The patient did not bleed at all, and he told me he was happy when he was being carried to the ward, as he had heard all my explanations during surgery. I asked the urologists who will do the follow up to pull his catheter out six hours after surgery and told them that he could be sent home later that day if they wanted. Each time I do this operation I get more convinced that PVP is superior to any kind of prostatic resection, be it with a bipolar or a monopolar generator.

After the succesful surgical session, I went to a local restaurant and then took the AVE (the high speed train) towards Madrid hoping to get some rest tonight.

Wednesday, February 08, 2006

New training session in TEKNON, Barcelona

Today I travelled to Barcelona to participate in a training session on PVP (Photoselective Vaporization of the Prostate) for BPH (Benign Prostatic Hyperplasia). We did two cases, one was a very high risk patient, who was obese, and had an aortic aneurism, dilated myocardiopathy and other serious conditions. His prostate was relatively big, with 90 grams. The operation was uneventful and today we managed to finally operate him, as this time he did not take biscuits just before scheduled surgery (some days ago we had to cancel the operation for this reason). In spite of the high surgical risk, we managed to operate him and to let him catheter-free. He had been catheterised due to an acute retention of urine and after that, he was unable to void spontaneously. Then we did an easier case, a 60 g prostate, that was also uneventful. I then took a car and drove towards Zaragoza, a three hour trip to reach this city. Tomorrow I have to participate in the International Congress performing a live PVP in front of 200 + urologists from Spain and other countries.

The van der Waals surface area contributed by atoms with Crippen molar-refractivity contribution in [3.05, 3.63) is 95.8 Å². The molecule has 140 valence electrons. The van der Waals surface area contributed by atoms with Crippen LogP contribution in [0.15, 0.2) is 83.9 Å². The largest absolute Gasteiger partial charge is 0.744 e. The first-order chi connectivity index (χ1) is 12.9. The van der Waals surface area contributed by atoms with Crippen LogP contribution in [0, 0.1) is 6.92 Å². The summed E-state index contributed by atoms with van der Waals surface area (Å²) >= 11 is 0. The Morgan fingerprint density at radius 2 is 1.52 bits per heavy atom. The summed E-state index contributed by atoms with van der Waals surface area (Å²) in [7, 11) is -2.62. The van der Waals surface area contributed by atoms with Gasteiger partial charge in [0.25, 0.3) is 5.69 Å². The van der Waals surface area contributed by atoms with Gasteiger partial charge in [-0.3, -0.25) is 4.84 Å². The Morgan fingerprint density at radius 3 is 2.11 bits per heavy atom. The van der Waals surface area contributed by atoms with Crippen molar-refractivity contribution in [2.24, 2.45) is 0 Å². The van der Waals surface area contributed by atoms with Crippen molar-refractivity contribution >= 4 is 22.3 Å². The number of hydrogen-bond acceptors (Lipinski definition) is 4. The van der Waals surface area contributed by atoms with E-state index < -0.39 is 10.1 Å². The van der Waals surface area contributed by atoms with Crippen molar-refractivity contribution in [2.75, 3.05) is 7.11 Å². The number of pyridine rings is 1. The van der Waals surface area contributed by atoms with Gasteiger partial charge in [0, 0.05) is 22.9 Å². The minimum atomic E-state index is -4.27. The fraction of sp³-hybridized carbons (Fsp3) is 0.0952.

Sunday, February 05, 2006

Training session in Madrid

I operated three PVP patients this morning, all sufferers of Benign Prostatic Hyperplasia, and we had two visitors that came to the surgical theatre to see the operations. One was Dr. Camille Mugnier, from Bordeaux, France. He is Dr. Gastón's partner and he specialises in BPH. He was interested in PVP and after this session he was convinced to buy a Greenlight laser. The second visiting urologist was Dr. Virgilio Baz, from Lisbon, Portugal. He has already bougth it, and he wanted to see some procedures before starting offering this treatment to his patients.

We started with a 60 gram prostate, then a 30 gram prostate and finally, a relatively big 100 g prostate. Many urologists are skeptic about the fact that big prostates can be operated succesfully with PVP. ¿Is it possible to apply PVP to big prostates?

The answer is yes, but it is not an easy operation. The surgeon must be very experienced, he must have an "agressive" mentality, and try to vaporize as much tissue as possible, and he must be ready to spend as much time as necessary and as many fibres as needed. In this case, a 100 gram prostate, I used 430.000 joules with three fibres (they are more effective in their first 150.000 joules) in two hours. I operated this patient under spinal anaesthetic starting at 4.00 pm and he was discharged the following morning.

This is the ultrasound scan I took 30 hours after the operation. A central cavity is seen, similar to those seen after open prostatectomy.

I would appreciate comments from visitors to this blog.

Friday, February 03, 2006

Videos in this blog

I have just found out a way to include videos in this blog. This gives me the chance to show videos that can be useful for patients as well as to share my experience and tips and tricks with other doctors interested in PVP - Photoselective vaporization of the prostate. This video shows a PVP performed on a patient with Benign Prostatic Hyperplasia (BPH) with very bothersome symptoms and a 44 gram prostate. The procedure took about an hour, I kept a catheter in for six hours and I took it out leaving 250 cc of saline inside the bladder. The patient voided wonderfully and was discharged the same day, eight ours after finishing the operation.... check it out.